What ed said: extracts from the Labour leader's speech to the LFI

As we touched down on that pre-Passover plane, it immediately took me back to being a young boy and travelling to Israel for the first time.

For the next two days, I would have the most vivid reminders of the deep roots that I have in Israel: like visiting my cousins at the Nachshonim Kibbutz, where I had picked oranges as a child, and having dinner with my extended family in Tel Aviv, arguing and debating, with love and affection…

There were three particular things which made this visit not only an official trip but a deeply personal journey. First, being approached by the assistant to the President of the Hebrew University, who said to me: "My grandmother was in hiding in the same Belgian village as your grandmother"… That experience would be unlikely to happen to me in any other country.

That is just one of the reasons why Israel has special meaning for me and a special place in my heart.

Israel has a special meaning for me and a special place in my heart

Second, my visit to Yad Vashem. A moment of reflection, mourning and discovery. Reflection on the loss of so many millions of Jews. Mourning for so many members of my family that were lost. And discovery. As I left Yad Vashem I was handed a collection of documents about my family including new information, 70 years later, about what happened to my grandfather and where he perished.

It was an extraordinary feeling, so many years after he died, to make new discoveries about his death…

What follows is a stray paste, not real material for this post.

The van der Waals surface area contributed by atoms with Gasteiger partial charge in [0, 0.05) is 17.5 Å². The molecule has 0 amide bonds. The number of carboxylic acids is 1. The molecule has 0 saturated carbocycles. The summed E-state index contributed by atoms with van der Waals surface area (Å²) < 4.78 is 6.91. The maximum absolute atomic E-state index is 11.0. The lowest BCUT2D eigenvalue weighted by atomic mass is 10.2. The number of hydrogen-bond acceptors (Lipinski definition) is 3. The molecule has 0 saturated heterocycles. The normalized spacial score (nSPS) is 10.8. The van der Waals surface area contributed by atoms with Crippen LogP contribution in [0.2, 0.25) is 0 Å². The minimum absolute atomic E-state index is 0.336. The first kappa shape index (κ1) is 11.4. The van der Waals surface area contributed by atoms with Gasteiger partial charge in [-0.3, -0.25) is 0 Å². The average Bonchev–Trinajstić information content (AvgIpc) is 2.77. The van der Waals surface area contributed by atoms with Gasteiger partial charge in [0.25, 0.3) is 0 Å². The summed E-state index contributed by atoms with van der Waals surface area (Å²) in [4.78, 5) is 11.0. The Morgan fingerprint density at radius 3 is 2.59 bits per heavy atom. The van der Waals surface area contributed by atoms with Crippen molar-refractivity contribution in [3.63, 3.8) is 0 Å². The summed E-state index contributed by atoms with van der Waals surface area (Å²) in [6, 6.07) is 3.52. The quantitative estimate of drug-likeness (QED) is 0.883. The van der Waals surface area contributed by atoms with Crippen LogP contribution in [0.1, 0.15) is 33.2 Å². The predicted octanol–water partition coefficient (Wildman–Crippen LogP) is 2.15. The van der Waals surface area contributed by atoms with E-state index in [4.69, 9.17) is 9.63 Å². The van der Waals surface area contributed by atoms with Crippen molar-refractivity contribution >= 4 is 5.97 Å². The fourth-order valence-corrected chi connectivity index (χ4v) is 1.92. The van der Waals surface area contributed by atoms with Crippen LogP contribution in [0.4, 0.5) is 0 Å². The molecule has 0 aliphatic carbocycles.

But I did not simply go as a Jew returning to his family's roots, but also as someone who wants to be the next Prime Minister of this country…

The Israel I experienced on my trip was one that is seizing the future. Like the young people at Hebrew University and the thrilling innovation and entrepreneurship of new and hi-tech businesses. Israel is a major world innovator and I was inspired by the work of the hi-tech hub, organised by the British embassy…

Visiting Israel brings home the security challenges that it faces very starkly. We visited Sderot and I saw the rockets that had been fired from Gaza and landed in that town… And Justine and I met children, no older than my own, who don't get the luxury of playing outside as ours do, but are assigned to an inside bunker playground… The real fear is that settlement activity makes the viability of a two-state solution more challenging… We know that compromises in key areas must be made on both sides. We must also do nothing that will get in the way of peace.

So we are clear that the threat of boycotts of Israel is the wrong response. We do and we will resolutely oppose the isolation of Israel. And my party does so. No one in my party either should question Israel's right to exist.

If I become Prime Minister in less than a year's time, I will be proud to do so as a friend of Israel, a Jew and, most of all, someone who feels so proud to be part of the community.

Last updated: 4:16pm, June 19 2014